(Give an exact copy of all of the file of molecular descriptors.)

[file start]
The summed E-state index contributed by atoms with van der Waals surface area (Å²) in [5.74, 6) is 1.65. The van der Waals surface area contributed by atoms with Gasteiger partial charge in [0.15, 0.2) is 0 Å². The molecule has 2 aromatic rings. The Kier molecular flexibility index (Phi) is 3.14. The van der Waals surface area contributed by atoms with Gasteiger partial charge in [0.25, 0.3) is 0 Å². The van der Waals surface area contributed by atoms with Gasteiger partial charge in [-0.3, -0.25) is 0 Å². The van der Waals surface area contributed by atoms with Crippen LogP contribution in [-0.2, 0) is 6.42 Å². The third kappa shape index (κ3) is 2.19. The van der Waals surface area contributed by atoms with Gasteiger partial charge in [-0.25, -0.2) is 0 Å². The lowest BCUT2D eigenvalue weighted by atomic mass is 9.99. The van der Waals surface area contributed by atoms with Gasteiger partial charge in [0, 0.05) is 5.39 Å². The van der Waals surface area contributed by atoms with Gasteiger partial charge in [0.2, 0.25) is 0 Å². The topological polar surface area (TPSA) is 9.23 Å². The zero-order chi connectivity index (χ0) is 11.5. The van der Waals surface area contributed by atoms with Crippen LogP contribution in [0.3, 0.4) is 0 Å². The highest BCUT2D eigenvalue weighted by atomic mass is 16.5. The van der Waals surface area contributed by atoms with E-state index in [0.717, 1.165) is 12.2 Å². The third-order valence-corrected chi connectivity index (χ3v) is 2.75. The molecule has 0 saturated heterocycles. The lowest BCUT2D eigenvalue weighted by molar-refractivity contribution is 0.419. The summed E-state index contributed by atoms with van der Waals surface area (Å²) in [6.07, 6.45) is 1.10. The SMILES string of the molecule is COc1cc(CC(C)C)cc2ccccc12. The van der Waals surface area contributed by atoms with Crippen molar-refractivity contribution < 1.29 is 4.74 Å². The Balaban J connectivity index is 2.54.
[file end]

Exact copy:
The summed E-state index contributed by atoms with van der Waals surface area (Å²) in [5.74, 6) is 1.65. The van der Waals surface area contributed by atoms with Gasteiger partial charge in [0.15, 0.2) is 0 Å². The molecule has 2 aromatic rings. The Kier molecular flexibility index (Phi) is 3.14. The van der Waals surface area contributed by atoms with Gasteiger partial charge in [0.25, 0.3) is 0 Å². The van der Waals surface area contributed by atoms with Gasteiger partial charge in [-0.3, -0.25) is 0 Å². The van der Waals surface area contributed by atoms with Crippen LogP contribution in [-0.2, 0) is 6.42 Å². The third kappa shape index (κ3) is 2.19. The van der Waals surface area contributed by atoms with Gasteiger partial charge in [-0.25, -0.2) is 0 Å². The lowest BCUT2D eigenvalue weighted by atomic mass is 9.99. The van der Waals surface area contributed by atoms with Gasteiger partial charge in [0, 0.05) is 5.39 Å². The van der Waals surface area contributed by atoms with Gasteiger partial charge in [0.2, 0.25) is 0 Å². The topological polar surface area (TPSA) is 9.23 Å². The zero-order chi connectivity index (χ0) is 11.5. The van der Waals surface area contributed by atoms with Crippen LogP contribution in [0.3, 0.4) is 0 Å². The highest BCUT2D eigenvalue weighted by atomic mass is 16.5. The van der Waals surface area contributed by atoms with E-state index in [0.717, 1.165) is 12.2 Å². The third-order valence-corrected chi connectivity index (χ3v) is 2.75. The molecule has 0 saturated heterocycles. The lowest BCUT2D eigenvalue weighted by molar-refractivity contribution is 0.419. The summed E-state index contributed by atoms with van der Waals surface area (Å²) in [6.07, 6.45) is 1.10. The SMILES string of the molecule is COc1cc(CC(C)C)cc2ccccc12. The van der Waals surface area contributed by atoms with Crippen molar-refractivity contribution < 1.29 is 4.74 Å². The Balaban J connectivity index is 2.54.